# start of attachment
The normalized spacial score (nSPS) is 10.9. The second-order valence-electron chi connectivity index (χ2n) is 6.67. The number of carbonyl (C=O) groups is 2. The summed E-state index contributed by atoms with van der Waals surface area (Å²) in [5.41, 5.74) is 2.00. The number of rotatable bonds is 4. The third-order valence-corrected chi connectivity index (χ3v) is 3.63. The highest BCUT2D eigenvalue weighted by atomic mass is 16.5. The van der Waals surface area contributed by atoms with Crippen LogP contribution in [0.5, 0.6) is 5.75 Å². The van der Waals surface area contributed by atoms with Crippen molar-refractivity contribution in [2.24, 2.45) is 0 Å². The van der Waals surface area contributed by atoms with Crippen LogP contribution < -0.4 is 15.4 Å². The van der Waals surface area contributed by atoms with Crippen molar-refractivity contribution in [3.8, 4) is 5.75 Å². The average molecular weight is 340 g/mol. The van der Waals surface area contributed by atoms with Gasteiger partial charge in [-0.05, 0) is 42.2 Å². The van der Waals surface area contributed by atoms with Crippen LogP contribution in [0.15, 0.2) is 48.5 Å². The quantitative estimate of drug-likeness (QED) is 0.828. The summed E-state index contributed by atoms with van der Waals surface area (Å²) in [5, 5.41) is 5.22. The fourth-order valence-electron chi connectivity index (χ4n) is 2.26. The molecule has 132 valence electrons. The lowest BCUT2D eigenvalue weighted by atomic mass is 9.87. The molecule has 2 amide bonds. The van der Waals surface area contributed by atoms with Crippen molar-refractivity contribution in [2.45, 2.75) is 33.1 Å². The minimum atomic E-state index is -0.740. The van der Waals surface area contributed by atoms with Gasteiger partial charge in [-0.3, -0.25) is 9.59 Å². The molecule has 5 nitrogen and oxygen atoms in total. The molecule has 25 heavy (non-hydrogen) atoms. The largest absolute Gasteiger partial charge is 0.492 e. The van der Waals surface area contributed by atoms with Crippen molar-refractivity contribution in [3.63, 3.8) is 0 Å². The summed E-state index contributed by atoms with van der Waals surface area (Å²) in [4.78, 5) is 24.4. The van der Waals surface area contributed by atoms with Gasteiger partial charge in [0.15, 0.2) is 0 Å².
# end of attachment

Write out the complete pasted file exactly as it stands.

The normalized spacial score (nSPS) is 10.9. The second-order valence-electron chi connectivity index (χ2n) is 6.67. The number of carbonyl (C=O) groups is 2. The summed E-state index contributed by atoms with van der Waals surface area (Å²) in [5.41, 5.74) is 2.00. The number of rotatable bonds is 4. The third-order valence-corrected chi connectivity index (χ3v) is 3.63. The highest BCUT2D eigenvalue weighted by atomic mass is 16.5. The van der Waals surface area contributed by atoms with Crippen LogP contribution in [0.5, 0.6) is 5.75 Å². The van der Waals surface area contributed by atoms with Crippen molar-refractivity contribution in [2.24, 2.45) is 0 Å². The van der Waals surface area contributed by atoms with Crippen LogP contribution < -0.4 is 15.4 Å². The van der Waals surface area contributed by atoms with Crippen molar-refractivity contribution in [3.8, 4) is 5.75 Å². The average molecular weight is 340 g/mol. The van der Waals surface area contributed by atoms with Gasteiger partial charge in [-0.05, 0) is 42.2 Å². The van der Waals surface area contributed by atoms with Crippen LogP contribution in [0.15, 0.2) is 48.5 Å². The quantitative estimate of drug-likeness (QED) is 0.828. The summed E-state index contributed by atoms with van der Waals surface area (Å²) in [5, 5.41) is 5.22. The fourth-order valence-electron chi connectivity index (χ4n) is 2.26. The molecule has 132 valence electrons. The lowest BCUT2D eigenvalue weighted by atomic mass is 9.87. The molecule has 2 amide bonds. The van der Waals surface area contributed by atoms with Crippen molar-refractivity contribution in [2.45, 2.75) is 33.1 Å². The minimum atomic E-state index is -0.740. The van der Waals surface area contributed by atoms with Gasteiger partial charge in [-0.3, -0.25) is 9.59 Å². The molecule has 5 nitrogen and oxygen atoms in total. The molecule has 25 heavy (non-hydrogen) atoms. The largest absolute Gasteiger partial charge is 0.492 e. The van der Waals surface area contributed by atoms with Crippen molar-refractivity contribution in [3.63, 3.8) is 0 Å². The summed E-state index contributed by atoms with van der Waals surface area (Å²) in [4.78, 5) is 24.4. The van der Waals surface area contributed by atoms with Gasteiger partial charge in [0.15, 0.2) is 0 Å².